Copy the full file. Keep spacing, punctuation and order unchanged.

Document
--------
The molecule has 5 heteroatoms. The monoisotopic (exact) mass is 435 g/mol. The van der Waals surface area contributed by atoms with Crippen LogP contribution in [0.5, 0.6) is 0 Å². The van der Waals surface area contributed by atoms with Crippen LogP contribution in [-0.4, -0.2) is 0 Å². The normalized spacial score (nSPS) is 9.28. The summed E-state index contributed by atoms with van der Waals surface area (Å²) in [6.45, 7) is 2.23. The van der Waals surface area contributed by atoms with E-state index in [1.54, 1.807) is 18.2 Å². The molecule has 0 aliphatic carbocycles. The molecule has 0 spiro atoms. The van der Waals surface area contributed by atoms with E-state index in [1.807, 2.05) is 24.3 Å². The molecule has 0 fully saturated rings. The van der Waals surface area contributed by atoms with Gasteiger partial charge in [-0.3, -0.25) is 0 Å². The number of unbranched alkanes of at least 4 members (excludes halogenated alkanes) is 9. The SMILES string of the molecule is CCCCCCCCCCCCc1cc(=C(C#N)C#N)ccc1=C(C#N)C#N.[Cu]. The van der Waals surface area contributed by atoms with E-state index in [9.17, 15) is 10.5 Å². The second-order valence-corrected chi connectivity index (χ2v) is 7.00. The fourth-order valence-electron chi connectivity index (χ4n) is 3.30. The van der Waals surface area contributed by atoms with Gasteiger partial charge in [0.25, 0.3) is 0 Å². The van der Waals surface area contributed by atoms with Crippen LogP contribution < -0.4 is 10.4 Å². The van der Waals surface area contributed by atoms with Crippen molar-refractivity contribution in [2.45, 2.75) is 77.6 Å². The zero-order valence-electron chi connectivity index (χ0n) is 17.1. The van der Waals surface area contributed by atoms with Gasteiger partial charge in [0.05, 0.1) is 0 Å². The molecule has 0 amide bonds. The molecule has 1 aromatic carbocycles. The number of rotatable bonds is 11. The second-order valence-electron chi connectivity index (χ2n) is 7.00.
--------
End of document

The molecule has 5 heteroatoms. The monoisotopic (exact) mass is 435 g/mol. The van der Waals surface area contributed by atoms with Crippen LogP contribution in [0.5, 0.6) is 0 Å². The van der Waals surface area contributed by atoms with Crippen LogP contribution in [-0.4, -0.2) is 0 Å². The normalized spacial score (nSPS) is 9.28. The summed E-state index contributed by atoms with van der Waals surface area (Å²) in [6.45, 7) is 2.23. The van der Waals surface area contributed by atoms with E-state index in [1.54, 1.807) is 18.2 Å². The molecule has 0 aliphatic carbocycles. The molecule has 0 spiro atoms. The van der Waals surface area contributed by atoms with E-state index in [1.807, 2.05) is 24.3 Å². The molecule has 0 fully saturated rings. The van der Waals surface area contributed by atoms with Gasteiger partial charge in [-0.3, -0.25) is 0 Å². The number of unbranched alkanes of at least 4 members (excludes halogenated alkanes) is 9. The SMILES string of the molecule is CCCCCCCCCCCCc1cc(=C(C#N)C#N)ccc1=C(C#N)C#N.[Cu]. The van der Waals surface area contributed by atoms with E-state index in [9.17, 15) is 10.5 Å². The second-order valence-corrected chi connectivity index (χ2v) is 7.00. The fourth-order valence-electron chi connectivity index (χ4n) is 3.30. The van der Waals surface area contributed by atoms with Gasteiger partial charge in [0.25, 0.3) is 0 Å². The van der Waals surface area contributed by atoms with Crippen LogP contribution < -0.4 is 10.4 Å². The van der Waals surface area contributed by atoms with Crippen molar-refractivity contribution in [2.45, 2.75) is 77.6 Å². The zero-order valence-electron chi connectivity index (χ0n) is 17.1. The van der Waals surface area contributed by atoms with Gasteiger partial charge in [0.05, 0.1) is 0 Å². The molecule has 0 amide bonds. The molecule has 1 aromatic carbocycles. The number of rotatable bonds is 11. The second-order valence-electron chi connectivity index (χ2n) is 7.00.